MIAMI COUNTY — John DeBoer made his stage debut as a musician when he was just 4 years old, but his memory of performing goes back to an even younger age.
“I started banging on the piano as a toddler. I can remember crawling around on the floor and seeing people playing the piano and having fun. I thought, ‘I’m gonna get up there and do that myself,’” he said. “I pulled myself up on the bench, and I remember the first time I hit the keys and they made a noise … it was like, ‘Wow!”
Decades later, though he has performed on stages around the world, with countless major artists, that sense of wonder hasn’t left DeBoer, whom many in the area know as “Spirit of Thunder” through his work as a naturalist with the Miami County Park District.
Born in Willard, a small city in the middle northern region of Ohio, DeBoer came to these parts in his 20s, and attended Ohio University in Athens, as well as The Ohio State University, where he became certified to teach music and business mathematics.
“I’m still certified in math, but I focus mostly on music,” he said.
Skilled on the keyboard and Native American flute, DeBoer has been a working musician for more than three decades, touring for a time with the Dick Clark Rock ‘n’ Roll Revival, doing session work, working with big names from Chubby Checker to Martha Reeves and the Vandellas, and even recording seven of his own albums.
“I did a lot of different work for a lot of different people,” he said. “It was a lot of fun and I enjoyed doing it.”
DeBoer says he “accidentally” walked into a job with the park district, when he was hired to play the Native American flute at a wedding at Charleston Falls Preserve in Tipp City.
“At that time, the ranger came over and asked me, and that’s how I ended up with the park district,” he said, chuckling at the memory. “The Evening of Lights Christmas party was my first job. That’s where I met the education director, who said, ‘Have you ever thought about teaching?’”
In addition to his teaching certification, DeBoer’s love of the outdoors naturally lent itself to working with the park district. “My dad was an avid hunter. My family has always been wood elves, we were always involved in the parks,” he said.
During his 11 years with the park district, DeBoer has worked with people of all ages, from all walks of life, from nature lovers to those who had never before set foot in the woods.
“It’s always been about the children and the people I work with, all the smiles and the great big wide eyes,” he said. “It’s really wonderful taking all the children and telling them about the woods and the different legends of the woods.”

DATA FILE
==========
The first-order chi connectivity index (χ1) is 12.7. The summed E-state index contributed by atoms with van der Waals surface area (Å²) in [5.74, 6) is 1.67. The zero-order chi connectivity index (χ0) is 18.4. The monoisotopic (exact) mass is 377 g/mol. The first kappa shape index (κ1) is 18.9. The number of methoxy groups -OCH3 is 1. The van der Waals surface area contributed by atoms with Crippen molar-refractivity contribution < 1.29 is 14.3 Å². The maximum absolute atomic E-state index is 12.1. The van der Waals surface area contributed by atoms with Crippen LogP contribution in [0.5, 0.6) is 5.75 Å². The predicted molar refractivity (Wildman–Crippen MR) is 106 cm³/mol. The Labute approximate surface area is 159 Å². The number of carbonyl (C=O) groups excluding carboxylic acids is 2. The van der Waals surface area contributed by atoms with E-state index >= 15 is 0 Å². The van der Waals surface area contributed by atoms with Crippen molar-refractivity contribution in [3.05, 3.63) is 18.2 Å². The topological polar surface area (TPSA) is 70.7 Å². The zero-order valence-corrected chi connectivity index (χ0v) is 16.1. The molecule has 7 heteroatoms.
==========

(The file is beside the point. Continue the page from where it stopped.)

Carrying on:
When asked to name a favorite event or highlight of his job, DeBoer doesn’t stop at just one. In addition to his flute walks and dog socials, he speaks highly of the Path Finders program, offered to both the public and taught in Piqua City Schools to sixth graders using GPS technology. In addition to teaching younger about such concepts as latitude and longitude, the program is just plain fun, which is crucial, DeBoer emphasized.
“Fun is the key to learning,” he said. “If it’s drudgery, it’s hard to swallow.”
Other favorites include his Naturalist Adventure Series and “Keepers of the Land,” which teaches students about the animals and legends of the woods.
DeBoer is especially proud of the NASA moon rocks program he brought to county schools for two years in a row. “Those rocks are a national treasure. It was a real educational thing for the kids to understand how rocks and minerals work,” he said.
The program also required DeBoer to think even further outside the box. “It was something that required stepping out of my comfort zone. I had to go to NASA and get trained. I got my certification from NASA, which looks good on my resume,” he said, laughing.
Now, as he prepares to retire, DeBoer looks back on his decade-plus with the park district as a blessing.
“The Creator has been good to me, allowing me to do the things I do. I feel blessed in many ways,” he said. “Working in the parks, you get to be out in the air every day. I’ve worked with tens of thousands of kids and enjoyed every second of it. I also learned a lot.”
But retirement doesn’t mean DeBoer is packing up his flute anytime soon.
“Rumors of my retirement are greatly exaggerated,” he said, with another burst of laughter. “I play and perform and create … they’ve already asked me to come back and do some programs for them.”
Details of those programs will be worked out in the months to come. In the interim, DeBoer will be busy writing and recording music, and working on books. “I tell stories and do performances … I work for everybody at one time or another,” he said.
“I have an agenda of a lot of things I have not done because I’ve been really busy with the parks. There’s a lot of things I’ve put off and put to the side. This will give me a little more time to do those things.”
DeBoer’s biggest project will be spending more time with his young grandson, Zane, whom he’s instilling with a love for nature and the outdoors.
“He’s only gonna be 5 for a certain period of time,” DeBoer said. “He’s gonna outgrow Grandpa after a while, but right now I’m his hero.”
Reach Belinda M. Paschal at (937) 451-3341
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